Cop Who Shot Unarmed Black Marine Vet Also On Trial In Separate Police Brutality Case
Kenneth Chamberlain Sr.
All charges against the brothers for the disorderly-conduct arrest were dismissed last August by a judge who complained that testimony about the incident resembled a “Quentin Tarantino script” because everyone had a different version of what happened. In his deposition, Carelli said on the stand that Jereis hit his own head against the plastic partition in the police car “several” times on the way to the police station: “I told him to stop banging his head,” Carelli said.
Carelli, an officer since 2004, is accused of shooting Chamberlain Sr. on Nov. 19 after an hour-long standoff with police. Chamberlain Sr., who suffered from a chronic heart condition and wore a pendant to signal LifeAid, had mistakenly triggered his medical alert that evening—police insisted on entering his apartment, although he said he was fine. Tensions grew as one officer who allegedly used the N-word, another officer was reportedly heard yelling, “I need to use your bathroom to pee!”, and others allegedly were taunting Chamberlain’s military service after they discovered he was a former Marine.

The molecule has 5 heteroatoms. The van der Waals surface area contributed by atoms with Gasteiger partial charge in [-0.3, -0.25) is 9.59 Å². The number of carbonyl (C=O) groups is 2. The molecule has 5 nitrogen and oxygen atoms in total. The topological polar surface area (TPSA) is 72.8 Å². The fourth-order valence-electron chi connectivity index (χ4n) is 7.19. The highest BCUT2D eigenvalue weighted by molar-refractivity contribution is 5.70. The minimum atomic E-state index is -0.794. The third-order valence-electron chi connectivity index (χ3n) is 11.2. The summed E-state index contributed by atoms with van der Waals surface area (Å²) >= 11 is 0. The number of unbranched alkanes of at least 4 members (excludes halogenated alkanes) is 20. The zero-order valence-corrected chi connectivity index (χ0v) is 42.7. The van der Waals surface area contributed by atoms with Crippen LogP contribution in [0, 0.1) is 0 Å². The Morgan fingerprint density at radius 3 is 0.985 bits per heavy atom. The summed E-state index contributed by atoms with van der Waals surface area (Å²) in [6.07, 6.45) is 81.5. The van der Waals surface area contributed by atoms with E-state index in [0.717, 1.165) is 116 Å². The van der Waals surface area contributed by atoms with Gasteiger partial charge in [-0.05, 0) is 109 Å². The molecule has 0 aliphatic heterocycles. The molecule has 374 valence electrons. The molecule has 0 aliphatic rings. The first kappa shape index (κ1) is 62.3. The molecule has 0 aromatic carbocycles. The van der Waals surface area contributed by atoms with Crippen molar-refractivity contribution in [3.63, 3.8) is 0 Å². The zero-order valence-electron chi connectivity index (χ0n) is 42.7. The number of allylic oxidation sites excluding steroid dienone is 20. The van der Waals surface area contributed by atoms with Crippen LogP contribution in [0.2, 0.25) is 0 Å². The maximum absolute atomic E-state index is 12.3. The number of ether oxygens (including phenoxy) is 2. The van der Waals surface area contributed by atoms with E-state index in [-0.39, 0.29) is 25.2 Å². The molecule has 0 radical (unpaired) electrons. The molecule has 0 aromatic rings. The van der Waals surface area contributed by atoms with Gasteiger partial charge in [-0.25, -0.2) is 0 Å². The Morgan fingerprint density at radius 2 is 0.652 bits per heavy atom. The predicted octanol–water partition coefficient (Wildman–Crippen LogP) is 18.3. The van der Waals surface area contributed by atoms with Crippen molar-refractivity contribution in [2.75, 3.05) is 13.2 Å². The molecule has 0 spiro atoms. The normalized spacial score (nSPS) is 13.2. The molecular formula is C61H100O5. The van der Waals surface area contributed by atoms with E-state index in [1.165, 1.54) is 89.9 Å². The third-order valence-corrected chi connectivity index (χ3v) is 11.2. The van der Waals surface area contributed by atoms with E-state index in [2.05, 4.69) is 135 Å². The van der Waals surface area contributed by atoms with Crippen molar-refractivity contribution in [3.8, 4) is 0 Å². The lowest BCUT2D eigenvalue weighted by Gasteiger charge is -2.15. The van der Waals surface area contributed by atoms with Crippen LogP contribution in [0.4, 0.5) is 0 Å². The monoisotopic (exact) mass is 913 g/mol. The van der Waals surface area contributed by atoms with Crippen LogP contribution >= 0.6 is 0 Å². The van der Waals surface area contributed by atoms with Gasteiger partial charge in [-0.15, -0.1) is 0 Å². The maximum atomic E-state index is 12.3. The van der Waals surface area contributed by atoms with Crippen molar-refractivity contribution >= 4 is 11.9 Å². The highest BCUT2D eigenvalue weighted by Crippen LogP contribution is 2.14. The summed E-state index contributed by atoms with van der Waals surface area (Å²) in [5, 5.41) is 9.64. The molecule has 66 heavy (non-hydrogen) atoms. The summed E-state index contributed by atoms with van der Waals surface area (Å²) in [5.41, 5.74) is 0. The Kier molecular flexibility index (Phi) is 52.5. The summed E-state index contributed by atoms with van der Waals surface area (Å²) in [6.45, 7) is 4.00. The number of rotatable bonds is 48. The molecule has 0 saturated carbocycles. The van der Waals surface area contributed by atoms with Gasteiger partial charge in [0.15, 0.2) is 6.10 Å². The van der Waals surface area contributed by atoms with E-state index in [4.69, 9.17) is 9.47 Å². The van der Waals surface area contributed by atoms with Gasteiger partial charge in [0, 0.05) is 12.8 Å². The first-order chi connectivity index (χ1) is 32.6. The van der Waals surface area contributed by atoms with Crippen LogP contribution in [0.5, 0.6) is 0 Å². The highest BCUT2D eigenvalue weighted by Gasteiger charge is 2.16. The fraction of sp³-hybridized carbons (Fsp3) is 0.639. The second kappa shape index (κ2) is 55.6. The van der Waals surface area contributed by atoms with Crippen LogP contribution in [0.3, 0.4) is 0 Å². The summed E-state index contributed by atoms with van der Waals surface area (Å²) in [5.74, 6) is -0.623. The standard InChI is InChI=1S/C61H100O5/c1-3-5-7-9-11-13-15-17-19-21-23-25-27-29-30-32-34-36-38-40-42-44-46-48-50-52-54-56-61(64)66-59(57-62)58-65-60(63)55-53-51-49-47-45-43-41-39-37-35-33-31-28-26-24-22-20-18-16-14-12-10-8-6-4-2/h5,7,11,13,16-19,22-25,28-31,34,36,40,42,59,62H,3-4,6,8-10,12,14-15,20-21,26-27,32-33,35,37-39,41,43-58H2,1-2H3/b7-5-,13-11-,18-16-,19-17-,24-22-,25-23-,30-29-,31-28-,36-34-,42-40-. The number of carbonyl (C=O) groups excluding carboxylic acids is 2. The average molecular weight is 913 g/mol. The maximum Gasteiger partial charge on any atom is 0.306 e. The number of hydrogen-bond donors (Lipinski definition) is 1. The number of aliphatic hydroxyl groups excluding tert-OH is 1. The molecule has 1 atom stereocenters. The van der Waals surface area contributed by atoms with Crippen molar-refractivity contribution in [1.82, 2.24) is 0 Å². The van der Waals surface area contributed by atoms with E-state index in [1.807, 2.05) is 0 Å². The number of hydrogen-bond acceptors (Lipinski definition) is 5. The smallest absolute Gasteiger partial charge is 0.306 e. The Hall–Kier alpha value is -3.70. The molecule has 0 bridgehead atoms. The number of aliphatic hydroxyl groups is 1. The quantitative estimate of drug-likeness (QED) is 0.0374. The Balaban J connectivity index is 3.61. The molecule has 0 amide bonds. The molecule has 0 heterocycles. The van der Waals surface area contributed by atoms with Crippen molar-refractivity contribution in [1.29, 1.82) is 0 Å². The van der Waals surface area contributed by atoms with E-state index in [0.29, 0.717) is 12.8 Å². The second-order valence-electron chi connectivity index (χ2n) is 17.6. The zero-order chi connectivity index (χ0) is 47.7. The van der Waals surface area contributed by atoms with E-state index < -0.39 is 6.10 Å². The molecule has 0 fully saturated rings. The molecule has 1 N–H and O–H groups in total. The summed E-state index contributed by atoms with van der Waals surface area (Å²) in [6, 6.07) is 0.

The lawyer for the family of Chamberlain Sr., who has reviewed the LifeAid audiobox recording (which picked up every sound inside the apartment during the fatal confrontation) and the security camera video, said: “The minute they got in the house, they didn’t even give him one command. They never mentioned ‘put your hands up.’ They never told him to lay down on the bed. The first thing they did...you could see the Taser light up...and you could see it going directly toward him.” Police claim Chamberlain later came at them with a knife—which wasn't captured on video if it happened—and one cop fired two shots. Chamberlain died a few hours later in surgery from his wounds.